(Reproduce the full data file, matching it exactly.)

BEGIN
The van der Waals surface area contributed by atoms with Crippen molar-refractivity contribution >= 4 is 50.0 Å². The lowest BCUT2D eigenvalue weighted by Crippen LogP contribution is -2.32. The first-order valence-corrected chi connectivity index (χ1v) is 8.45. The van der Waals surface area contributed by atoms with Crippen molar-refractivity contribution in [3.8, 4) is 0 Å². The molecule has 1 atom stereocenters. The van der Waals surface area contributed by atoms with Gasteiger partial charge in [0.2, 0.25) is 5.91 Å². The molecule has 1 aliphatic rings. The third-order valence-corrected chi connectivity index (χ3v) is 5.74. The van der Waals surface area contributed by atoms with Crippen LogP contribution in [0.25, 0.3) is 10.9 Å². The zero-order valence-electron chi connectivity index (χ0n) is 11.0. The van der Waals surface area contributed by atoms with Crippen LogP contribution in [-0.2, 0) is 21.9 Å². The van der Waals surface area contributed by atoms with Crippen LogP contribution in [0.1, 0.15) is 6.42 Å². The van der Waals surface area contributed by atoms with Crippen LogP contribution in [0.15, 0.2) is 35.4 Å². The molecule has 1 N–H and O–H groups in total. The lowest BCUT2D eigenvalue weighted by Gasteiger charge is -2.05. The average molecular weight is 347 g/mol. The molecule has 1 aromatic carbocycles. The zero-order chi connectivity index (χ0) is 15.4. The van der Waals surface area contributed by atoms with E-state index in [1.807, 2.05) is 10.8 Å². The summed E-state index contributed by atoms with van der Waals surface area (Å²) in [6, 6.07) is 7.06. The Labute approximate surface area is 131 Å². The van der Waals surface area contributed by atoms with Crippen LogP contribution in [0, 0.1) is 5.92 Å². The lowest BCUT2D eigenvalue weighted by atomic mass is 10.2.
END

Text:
The van der Waals surface area contributed by atoms with Crippen molar-refractivity contribution >= 4 is 50.0 Å². The lowest BCUT2D eigenvalue weighted by Crippen LogP contribution is -2.32. The first-order valence-corrected chi connectivity index (χ1v) is 8.45. The van der Waals surface area contributed by atoms with Crippen molar-refractivity contribution in [3.8, 4) is 0 Å². The molecule has 1 atom stereocenters. The van der Waals surface area contributed by atoms with Gasteiger partial charge in [0.2, 0.25) is 5.91 Å². The molecule has 1 aliphatic rings. The third-order valence-corrected chi connectivity index (χ3v) is 5.74. The van der Waals surface area contributed by atoms with Crippen LogP contribution in [0.25, 0.3) is 10.9 Å². The zero-order valence-electron chi connectivity index (χ0n) is 11.0. The van der Waals surface area contributed by atoms with Crippen LogP contribution in [-0.2, 0) is 21.9 Å². The van der Waals surface area contributed by atoms with Crippen LogP contribution in [0.1, 0.15) is 6.42 Å². The van der Waals surface area contributed by atoms with Crippen LogP contribution in [0.15, 0.2) is 35.4 Å². The molecule has 1 N–H and O–H groups in total. The lowest BCUT2D eigenvalue weighted by Gasteiger charge is -2.05. The average molecular weight is 347 g/mol. The molecule has 1 aromatic carbocycles. The zero-order chi connectivity index (χ0) is 15.4. The van der Waals surface area contributed by atoms with E-state index in [1.807, 2.05) is 10.8 Å². The summed E-state index contributed by atoms with van der Waals surface area (Å²) in [6, 6.07) is 7.06. The Labute approximate surface area is 131 Å². The van der Waals surface area contributed by atoms with Crippen LogP contribution in [0, 0.1) is 5.92 Å². The lowest BCUT2D eigenvalue weighted by atomic mass is 10.2.